NFL Hall of Famer Harry Carson has told a congressional panel that before parents sign their children up to play football, they should be informed that the sport can cause long-term neurological damage, even to players who do not have obvious concussion symptoms. Carson, other former NFL players, and brain injury researchers spoke at an October 13th forum organized by House Democrats to explore what, if anything, Congress can do to make the nation’s most popular spectator sport safer for its players.
The congressional forum is the latest in a string of high-profile inquiries into the physical effects that football can have on its players. The largest study of this kind was published earlier this year in the Journal of the American Medical Association by researchers from Boston University and the VA Boston Healthcare System. Researchers examined the brains of 202 deceased former football players at all levels and found that nearly 88 percent of the brains, 177, showed evidence of chronic traumatic encephalopathy (CTE). The study’s most concerning finding was that three of 14 who had played only high school football had CTE, as did 48 of 53 college players. This study indicates that the effects of CTE on football players are being felt far beyond the professional realm, and at all levels of play.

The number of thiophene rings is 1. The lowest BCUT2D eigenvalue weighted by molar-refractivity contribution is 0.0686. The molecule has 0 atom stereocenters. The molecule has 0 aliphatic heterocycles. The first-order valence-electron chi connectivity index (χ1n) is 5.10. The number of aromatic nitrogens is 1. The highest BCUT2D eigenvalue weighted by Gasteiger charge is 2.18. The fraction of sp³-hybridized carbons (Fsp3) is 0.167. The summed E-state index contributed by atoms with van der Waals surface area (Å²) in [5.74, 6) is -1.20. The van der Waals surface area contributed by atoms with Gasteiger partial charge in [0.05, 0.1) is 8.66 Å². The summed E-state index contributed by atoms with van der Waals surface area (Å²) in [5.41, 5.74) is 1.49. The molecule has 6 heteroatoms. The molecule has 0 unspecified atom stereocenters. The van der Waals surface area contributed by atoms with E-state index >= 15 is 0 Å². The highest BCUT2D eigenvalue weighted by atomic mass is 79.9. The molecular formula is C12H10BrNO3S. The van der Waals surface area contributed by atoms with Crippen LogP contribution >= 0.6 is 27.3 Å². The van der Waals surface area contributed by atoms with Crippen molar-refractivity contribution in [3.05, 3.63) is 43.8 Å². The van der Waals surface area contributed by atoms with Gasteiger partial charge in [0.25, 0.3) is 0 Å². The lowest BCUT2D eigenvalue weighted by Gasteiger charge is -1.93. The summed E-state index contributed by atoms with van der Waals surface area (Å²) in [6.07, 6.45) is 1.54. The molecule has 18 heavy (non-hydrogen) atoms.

Carson, who is a former linebacker who made nine Pro Bowls and won a Super Bowl in his 13-year career with the New York Giants, now devotes much of his time to raising awareness of head trauma and said that he will not allow his eight-year-old grandson to play football. “Every parent should be informed. They should be informed as to what risks they are subjecting their kids to,” said Carson, who was diagnosed with post-concussion syndrome in 1990. “Understand that your child could be subject to a neurological injury that could affect them for the rest of their lives.”
The panel also included researchers from Boston University who found that, among 111 deceased NFL players whose families donated their brains for study, 110 of them showed signs of CTE. In order for the risk of brain disease to drop substantially, the sport will have to evolve into something virtually unrecognizable, said Dr. Ann McKee, the lead researcher on the Boston University study. “We need to start thinking about some very severe changes to the game so that the players wouldn’t be having collisions and tackles on every play,” McKee said. “Collision tackles and sub-concussive hits are an intrinsic part of the sport. That is what the NFL has not dealt with to date.”
The NFL declined to send a representative to the forum. The league has acknowledged a link between head blows and brain disease after years of denials and agreed in 2015 to a $1 billion settlement with former players.
Contact an Atlanta Sports Injury Attorney
If your child has been injured while playing football or any other sport as a result of improper safety procedures, you may be able to recover through a personal injury action. Contact the Atlanta sports injury attorneys at Slappey & Sadd for a free consultation to discuss your case by calling 404.255.6677. We serve the entire state of Georgia, including the following locations: Marietta, Smyrna, and Decatur.